Home > Uncategorized > 07.18.11 The One Year Mark

07.18.11 The One Year Mark

A year has gone by. One year ago next Thursday, Peter drove to do a morning’s yard work for a widow in our church. He was earning a little pocket money for college expenses. Doug and I went to work out at the fitness center; we would see him later in the day. He never made it to her home. Instead we got a call from the hospital telling us that our son had barely lived through a horrific car wreck and might not make it through the day.

Now he is in our home. He and his brother Andrew, both history buffs, once tried to stump each other on hard questions: “Who was the French king who went on the fourth Crusade? Which Roman Emperor was a Stoic?” Now, Andrew shows Peter flash cards, hoping he remembers what a cat and a horse and a duck are.

Last year, he was eager to spread his wings and live as a young man, managing his own stuff and schedule at school. Now we dress him and feed him every day.

Last year, he was looking forward to sharpening his debate skills on the college debate team, for which, though an incoming freshman, he had earned a varsity scholarship. Today, we pray to hear him speak again.

So day after day, we continue therapy. We try to do one or more hours each of speech therapy, physical and occupational therapy, and cognitive therapy every day, for a total of four to six hours daily, depending on how much sleep he needs that day. We continue to see small improvements.

You know, the Christian religion, contrary to what many believe, does not fit into that great American ideal of pragmatism. We got that from Ben Franklin, not Christ. We don’t follow Christ because “he works” to solve all our problems. We don’t trade in our obedience for present-day rewards. We get this notion in our heads that if we can just pray with a certain amount of faith, or obey all the “Christian” rules, or live our lives by certain “principles,” we are guaranteed the Lord’s blessings in tangible, earthly manifestations, in the timing we think best.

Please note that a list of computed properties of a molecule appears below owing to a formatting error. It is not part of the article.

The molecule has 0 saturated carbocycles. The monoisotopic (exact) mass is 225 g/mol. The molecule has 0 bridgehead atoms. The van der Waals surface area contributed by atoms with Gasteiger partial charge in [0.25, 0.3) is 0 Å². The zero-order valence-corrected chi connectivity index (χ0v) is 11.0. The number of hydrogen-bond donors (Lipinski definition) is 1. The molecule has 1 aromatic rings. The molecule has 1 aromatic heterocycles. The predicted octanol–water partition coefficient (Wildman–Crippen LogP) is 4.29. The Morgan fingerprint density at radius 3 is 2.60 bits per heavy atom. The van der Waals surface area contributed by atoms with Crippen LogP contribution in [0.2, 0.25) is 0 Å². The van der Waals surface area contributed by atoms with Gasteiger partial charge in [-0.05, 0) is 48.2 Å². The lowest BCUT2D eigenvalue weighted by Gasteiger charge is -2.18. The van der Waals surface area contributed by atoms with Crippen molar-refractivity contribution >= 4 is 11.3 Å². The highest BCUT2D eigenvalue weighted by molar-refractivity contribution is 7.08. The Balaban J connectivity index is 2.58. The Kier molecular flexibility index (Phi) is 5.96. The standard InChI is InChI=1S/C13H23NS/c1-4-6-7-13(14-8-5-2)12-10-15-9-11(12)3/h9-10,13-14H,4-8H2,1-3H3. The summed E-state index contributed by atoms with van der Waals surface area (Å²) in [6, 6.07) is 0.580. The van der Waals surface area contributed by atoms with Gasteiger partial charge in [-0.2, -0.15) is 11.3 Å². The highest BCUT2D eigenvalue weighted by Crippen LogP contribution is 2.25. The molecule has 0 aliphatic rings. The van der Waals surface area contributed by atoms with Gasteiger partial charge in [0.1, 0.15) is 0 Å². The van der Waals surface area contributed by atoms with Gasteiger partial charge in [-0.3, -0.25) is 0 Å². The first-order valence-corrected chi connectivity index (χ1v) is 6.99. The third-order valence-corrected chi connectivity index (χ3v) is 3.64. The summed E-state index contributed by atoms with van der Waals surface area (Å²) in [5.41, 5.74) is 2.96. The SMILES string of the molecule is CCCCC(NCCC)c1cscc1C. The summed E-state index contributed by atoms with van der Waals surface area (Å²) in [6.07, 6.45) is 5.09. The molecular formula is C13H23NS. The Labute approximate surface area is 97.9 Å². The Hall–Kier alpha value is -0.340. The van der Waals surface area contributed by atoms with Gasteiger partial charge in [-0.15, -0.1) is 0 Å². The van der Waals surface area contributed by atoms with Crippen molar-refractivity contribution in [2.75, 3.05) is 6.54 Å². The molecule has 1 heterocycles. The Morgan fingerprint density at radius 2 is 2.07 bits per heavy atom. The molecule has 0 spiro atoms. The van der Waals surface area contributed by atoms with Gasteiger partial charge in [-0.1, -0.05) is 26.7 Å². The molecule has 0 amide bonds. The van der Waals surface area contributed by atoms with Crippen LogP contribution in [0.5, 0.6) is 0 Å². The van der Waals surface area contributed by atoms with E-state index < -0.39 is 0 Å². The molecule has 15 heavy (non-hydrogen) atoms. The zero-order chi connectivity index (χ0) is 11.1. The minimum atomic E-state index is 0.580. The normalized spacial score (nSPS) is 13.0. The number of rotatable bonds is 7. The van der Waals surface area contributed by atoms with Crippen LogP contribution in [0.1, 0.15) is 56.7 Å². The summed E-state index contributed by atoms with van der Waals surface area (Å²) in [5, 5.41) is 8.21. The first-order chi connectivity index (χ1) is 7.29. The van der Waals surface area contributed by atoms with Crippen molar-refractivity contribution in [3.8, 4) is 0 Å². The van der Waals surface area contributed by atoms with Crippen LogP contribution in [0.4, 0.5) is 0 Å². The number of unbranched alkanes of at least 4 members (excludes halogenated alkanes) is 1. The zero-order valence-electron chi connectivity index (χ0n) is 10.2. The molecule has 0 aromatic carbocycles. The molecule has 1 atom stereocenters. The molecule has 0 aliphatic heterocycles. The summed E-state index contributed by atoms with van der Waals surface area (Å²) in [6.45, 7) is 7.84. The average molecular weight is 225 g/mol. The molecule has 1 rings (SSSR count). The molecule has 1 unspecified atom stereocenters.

But this is not about “what works.” In fact, the Bible is pretty much a story of believers not getting earthly rewards for their following of Christ. See Moses, Joseph for years of his life, Isaiah, Jeremiah, Baruch, Paul, Peter, and many other first century disciples. These people suffered great hardships throughout their lives, some without relief, even while doing what God had given them to do. The message is much more: you do what’s right and leave the results to God.

That ethic guides how we approach Peter. So Doug says that no matter how much recovery Peter ever attains, he would still do mat session daily. We would still keep him beside us and talk to him and read Scripture to him and play Mozart and Rachmaninoff for him and exercise his hands with his basketball. I guess you could call it our version of Martin Luther’s idea that if he knew that the world were coming to an end tomorrow, he would still plant a tree today. We do it because he is our son and it is right for us to do this for him, not contigent on any way Peter can pay us back for our investment in the future. Nothing that we do that is beautiful and right and obedient for Christ can ever be wasted.

“Duty is ours; results are God’s,” claimed that beloved but defeated military general. The tricky part is to do our duty by Peter in the midst of great grief, keeping hopeful spirits upbeat, even while we miss fellowshipping with him so much. As Andrew says, we can never let our sadness drive us away from Peter. Rather, in our sadness we move towards him and keep loving him. For that, we are daily dependent on the Lord’s grace.

Next week, Andrew will return to Notre Dame, to pick the academic thread of his life back up and resume the pursuit of his professional calling. He has been a full partner with his parents in this struggle; we have worked together daily to keep each other encouraged in the truth and to comfort each other with the Corinthians comfort of the Lord (2 Corinthians 1). I tremble in my boots over this, though Doug daily reminds me to put my trust in God. We lose not just a hard worker, but a dear and precious friend-in-arms with his absence. What has Andrew received for his labor? From an earthly perspective, a year’s lagging behind on his PhD, a herniated disc in his back, a depleted bank account, a disabled little brother–not very results-friendly. But oh, from the heavenly, so much, so much.

Last night, our church family gave Andrew a going away reception in our little fellowship hall, encouraging him and thanking him for the example of sacrificial love he had displayed to all of us. It was a close family time with tears and tender words, attending to something that had afforded us all a glimpse of our Lord Jesus Christ.

“God is not unjust; he will not forget your work and the love you have shown him as you have helped his people and continue to help them.”

Hebrews 6:10


Categories: Uncategorized
  1. MaryBeth Seal
    July 23, 2011 at 3:00 pm

    I am speechless after reading this log today. Our hearts go out to your family. I am looking forward to meeting you. As a nurse, a care-giver myself to my elderly mom-, and a Christian, I connect with your writing today. “It is to this you were called; to follow in His footsteps….” II Peter 2:23—-to follow in the footsteps of our Lord to the cross………

    MaryBeth Seal

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